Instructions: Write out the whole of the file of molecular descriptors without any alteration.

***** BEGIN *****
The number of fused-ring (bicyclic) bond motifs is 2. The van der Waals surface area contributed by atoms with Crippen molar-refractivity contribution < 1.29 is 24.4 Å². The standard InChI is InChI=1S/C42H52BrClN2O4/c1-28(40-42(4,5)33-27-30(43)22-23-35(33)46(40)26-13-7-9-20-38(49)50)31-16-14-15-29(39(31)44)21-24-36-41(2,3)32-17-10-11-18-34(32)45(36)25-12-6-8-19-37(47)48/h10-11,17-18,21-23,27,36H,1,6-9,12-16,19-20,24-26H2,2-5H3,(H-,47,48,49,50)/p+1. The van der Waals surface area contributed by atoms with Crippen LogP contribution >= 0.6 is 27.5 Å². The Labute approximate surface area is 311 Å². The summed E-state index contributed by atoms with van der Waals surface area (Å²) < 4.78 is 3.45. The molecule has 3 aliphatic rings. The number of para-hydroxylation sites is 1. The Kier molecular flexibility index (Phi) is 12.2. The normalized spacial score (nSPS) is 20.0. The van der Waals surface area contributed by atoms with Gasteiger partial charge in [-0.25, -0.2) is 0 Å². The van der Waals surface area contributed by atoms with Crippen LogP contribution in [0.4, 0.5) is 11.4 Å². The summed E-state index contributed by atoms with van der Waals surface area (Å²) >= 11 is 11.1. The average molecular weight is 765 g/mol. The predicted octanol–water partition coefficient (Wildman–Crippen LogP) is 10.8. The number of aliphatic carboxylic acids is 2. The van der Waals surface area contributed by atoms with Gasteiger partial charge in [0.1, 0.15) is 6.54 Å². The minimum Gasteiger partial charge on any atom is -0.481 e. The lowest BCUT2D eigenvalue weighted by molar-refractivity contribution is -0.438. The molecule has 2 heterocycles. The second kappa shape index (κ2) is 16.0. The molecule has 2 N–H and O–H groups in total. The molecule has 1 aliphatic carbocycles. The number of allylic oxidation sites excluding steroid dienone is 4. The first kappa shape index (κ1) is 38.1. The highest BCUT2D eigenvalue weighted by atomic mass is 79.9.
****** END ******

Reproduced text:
The number of fused-ring (bicyclic) bond motifs is 2. The van der Waals surface area contributed by atoms with Crippen molar-refractivity contribution < 1.29 is 24.4 Å². The standard InChI is InChI=1S/C42H52BrClN2O4/c1-28(40-42(4,5)33-27-30(43)22-23-35(33)46(40)26-13-7-9-20-38(49)50)31-16-14-15-29(39(31)44)21-24-36-41(2,3)32-17-10-11-18-34(32)45(36)25-12-6-8-19-37(47)48/h10-11,17-18,21-23,27,36H,1,6-9,12-16,19-20,24-26H2,2-5H3,(H-,47,48,49,50)/p+1. The van der Waals surface area contributed by atoms with Crippen LogP contribution >= 0.6 is 27.5 Å². The Labute approximate surface area is 311 Å². The summed E-state index contributed by atoms with van der Waals surface area (Å²) < 4.78 is 3.45. The molecule has 3 aliphatic rings. The number of para-hydroxylation sites is 1. The Kier molecular flexibility index (Phi) is 12.2. The normalized spacial score (nSPS) is 20.0. The van der Waals surface area contributed by atoms with Gasteiger partial charge in [-0.25, -0.2) is 0 Å². The van der Waals surface area contributed by atoms with Crippen LogP contribution in [0.4, 0.5) is 11.4 Å². The summed E-state index contributed by atoms with van der Waals surface area (Å²) >= 11 is 11.1. The average molecular weight is 765 g/mol. The predicted octanol–water partition coefficient (Wildman–Crippen LogP) is 10.8. The number of aliphatic carboxylic acids is 2. The van der Waals surface area contributed by atoms with Gasteiger partial charge in [0.1, 0.15) is 6.54 Å². The minimum Gasteiger partial charge on any atom is -0.481 e. The lowest BCUT2D eigenvalue weighted by molar-refractivity contribution is -0.438. The molecule has 2 heterocycles. The second kappa shape index (κ2) is 16.0. The molecule has 2 N–H and O–H groups in total. The molecule has 1 aliphatic carbocycles. The number of allylic oxidation sites excluding steroid dienone is 4. The first kappa shape index (κ1) is 38.1. The highest BCUT2D eigenvalue weighted by atomic mass is 79.9.